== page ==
Should You Invest In High-Dividend Stocks Or Index Funds?

February 21st, 2022

I’m a big advocate of index funds in investing. It’s simple, and you can get a diversified portfolio with just a few mutual funds.

However, another common investment philosophy is to purchase a diversified portfolio of stocks with high dividend yields.

One of the most common debates in investing is whether to invest in dividend-producing stocks index funds. In this article, I make the case against dividend stocks.

Why invest in dividend stocks? Cash Flow!

People love dividend stocks because it can enable you to generate a recurrent cash flow with your portfolio.

If you build up a large enough portfolio with a high-enough dividend yield, you could potentially “live off the dividends of your portfolio.” For example, let’s say you have a $3 million portfolio that is invested in stocks with a 4% dividend yield. You would receive $120,000 in dividends per year, which you could use to fund your retirement lifestyle. Theoretically, you could live off the dividends without eroding the “principal” on your stock investments.

I understand the attractiveness of dividend stocks. Especially among those investors who also used to investing in real estate, the concept of receiving dividends from your stock investments feels like receiving rent from your tenants.

In real estate, there is a strategy where you build up a portfolio of real estate properties, and retire on the cash flow from your tenant’s rent checks, while you retain the property and capture its appreciation. Many investors apply this mentality to stock investing, leading them towards high-dividend stocks.

Downsides of Dividend Stocks

While I did have a period in my life where I invested in high-dividend stocks, I currently invest in index funds and do not seek out high dividend-yield stocks. Here’s why:

Dividends incur taxes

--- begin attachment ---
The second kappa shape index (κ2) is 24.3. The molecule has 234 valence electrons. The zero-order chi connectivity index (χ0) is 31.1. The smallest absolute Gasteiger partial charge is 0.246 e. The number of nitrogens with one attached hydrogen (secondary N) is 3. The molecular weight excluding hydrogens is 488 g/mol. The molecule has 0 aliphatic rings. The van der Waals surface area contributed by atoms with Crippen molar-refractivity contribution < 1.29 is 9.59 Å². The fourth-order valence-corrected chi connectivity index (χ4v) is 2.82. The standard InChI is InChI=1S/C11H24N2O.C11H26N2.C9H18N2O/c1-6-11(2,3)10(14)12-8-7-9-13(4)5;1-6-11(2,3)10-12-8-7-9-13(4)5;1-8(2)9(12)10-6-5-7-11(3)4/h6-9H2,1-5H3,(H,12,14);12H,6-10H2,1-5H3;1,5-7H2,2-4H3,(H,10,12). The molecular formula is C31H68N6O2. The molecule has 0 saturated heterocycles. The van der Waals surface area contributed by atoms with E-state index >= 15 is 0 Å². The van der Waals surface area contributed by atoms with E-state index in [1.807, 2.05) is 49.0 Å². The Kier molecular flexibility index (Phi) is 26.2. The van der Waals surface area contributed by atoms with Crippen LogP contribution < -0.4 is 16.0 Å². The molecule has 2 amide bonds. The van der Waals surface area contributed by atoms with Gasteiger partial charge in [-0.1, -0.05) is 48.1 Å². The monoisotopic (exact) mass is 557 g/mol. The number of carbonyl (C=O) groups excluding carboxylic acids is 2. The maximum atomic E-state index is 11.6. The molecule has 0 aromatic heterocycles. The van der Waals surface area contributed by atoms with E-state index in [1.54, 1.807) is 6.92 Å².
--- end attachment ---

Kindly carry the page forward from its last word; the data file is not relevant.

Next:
The least attractive aspect of dividend stocks is its tax inefficiency. By paying out more money in taxes, it erodes your returns.

Dividends in taxable accounts are subject to taxes. The tax rates of dividends are either the long-term capital gains rate for qualified dividends or as ordinary income for non-qualified dividends.

If you are young and don’t actually need the dividend to spend (i.e. you would reinvest the dividend back into the stock), then you are paying taxes on some of your investment early rather than letting it continue to compound in your account.

Compared to if the stock had not paid the dividend, this distribution creates a tax drag on your portfolio, lowering your total stock return.

The paying of dividends does not directly add value to a company

One of the most common misconceptions about dividend stocks is that dividends directly add to a stock’s return. They believe that if a stock is expected to return 8% without a dividend, then a stock that offers a dividend yield of 4% should expect to return 8% + 4% = 12%. There is a misconception that the payment of a dividend does not affect the expected return from stock price appreciation.

The payment of a dividend is not a bonus. It is splitting the value of the stock into a dividend and the rest of the stock. On the morning of the “ex-div” date (the day after the day when current stockholders will receive the dividend), the stock price usually goes down by the amount of the dividend.

The company is worth the same before and after the ex-div date ($50 = $48 + $2)

If the stock did not fall by the amount of the dividend on the ex-div date, then traders could generate a risk-free profit (arbitrage) by buying the stock on the day before the ex-div date (and qualify to receive the dividend), and then sell on the ex-div date. They would get the dividend essentially risk-free. They cannot perform this arbitrage because the stock falls by the amount of the dividend on the ex-div date.

For some stocks with high dividends, this can cause some distress among new investors. When a number of REITs went ex-dividend on the same date in December 2017, investors on the White Coat Investor and the Bogleheads forums were not sure why there was a temporary “drop” in their REIT stocks In actuality, the REITs just went ex-dividend and they would be recouping their “losses” through a large dividend payment within a few days or weeks.

So while the total return of a stock is its stock appreciation plus its dividend, the total return of a company is not significantly changed just because it pays out a dividend. If a company increased their dividend yield by 1%, their expected return would not increase by 1%.

Dividends are an indicator of health, until they cut the dividend

When you see that a stock has a high dividend yield, you have to figure out why the dividend yield is high. Is it because they offer large dividends as a company policy? Is it because the stock is undervalued? Or is the company under distress and about to cut its dividend?

Many times a stock may appear to have a high dividend yield, but that’s only because it has fallen significantly in the previous 3 months. If the underlying financials of the company are unstable, they may be at significant risk for cutting their dividend. In that case, you would not be receiving the yield that you were hoping or planning for.